Abstract Individuals generally use the same coping styles across situations. It is important to identify maladaptive cop- ing in adolescents as coping patterns may persist into adult- hood, and are associated with mental health. The present study used a cross-sectional design to investigate the combined effect of personality traits, attachment, locus of control, and social support on rational (problem-focused), avoidant, and emotion-focused coping in 320 trauma-exposed adolescents. The combined variables only explained 20-23 % of the vari- ance in avoidant and rational coping, and 49 % of the variance in emotion-focused coping. The largest contributing variable for emotion-focused coping was neuroticism, possibly due to a confounding of emotion-focused coping with distress. Thus, other variables are needed to fully account for coping style choice.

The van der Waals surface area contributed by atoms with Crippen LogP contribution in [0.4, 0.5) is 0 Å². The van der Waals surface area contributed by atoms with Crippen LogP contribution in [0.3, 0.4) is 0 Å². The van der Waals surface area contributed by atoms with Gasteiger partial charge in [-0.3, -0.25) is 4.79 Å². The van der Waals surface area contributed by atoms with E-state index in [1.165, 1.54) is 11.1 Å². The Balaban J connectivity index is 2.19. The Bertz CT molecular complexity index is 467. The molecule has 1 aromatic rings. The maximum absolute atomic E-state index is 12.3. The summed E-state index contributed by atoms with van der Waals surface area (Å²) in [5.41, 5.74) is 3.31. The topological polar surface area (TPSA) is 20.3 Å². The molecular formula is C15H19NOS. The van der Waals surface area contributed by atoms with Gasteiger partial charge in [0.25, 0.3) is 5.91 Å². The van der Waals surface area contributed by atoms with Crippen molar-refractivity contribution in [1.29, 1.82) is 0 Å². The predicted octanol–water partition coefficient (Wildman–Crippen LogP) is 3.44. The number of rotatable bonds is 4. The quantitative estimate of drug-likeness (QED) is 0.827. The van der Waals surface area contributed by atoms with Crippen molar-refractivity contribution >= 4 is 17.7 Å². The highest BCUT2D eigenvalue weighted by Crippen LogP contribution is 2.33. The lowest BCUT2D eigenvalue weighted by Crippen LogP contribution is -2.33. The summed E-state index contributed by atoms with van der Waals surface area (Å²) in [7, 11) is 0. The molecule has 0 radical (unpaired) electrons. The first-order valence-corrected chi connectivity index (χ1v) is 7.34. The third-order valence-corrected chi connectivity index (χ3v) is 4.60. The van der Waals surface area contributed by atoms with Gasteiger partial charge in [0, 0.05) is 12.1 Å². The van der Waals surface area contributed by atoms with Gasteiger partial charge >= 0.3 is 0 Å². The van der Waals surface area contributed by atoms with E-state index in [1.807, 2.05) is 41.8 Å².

Journal of Child and Adolescent Trauma, 2014, Vol 7, Issue 2, p. 75-85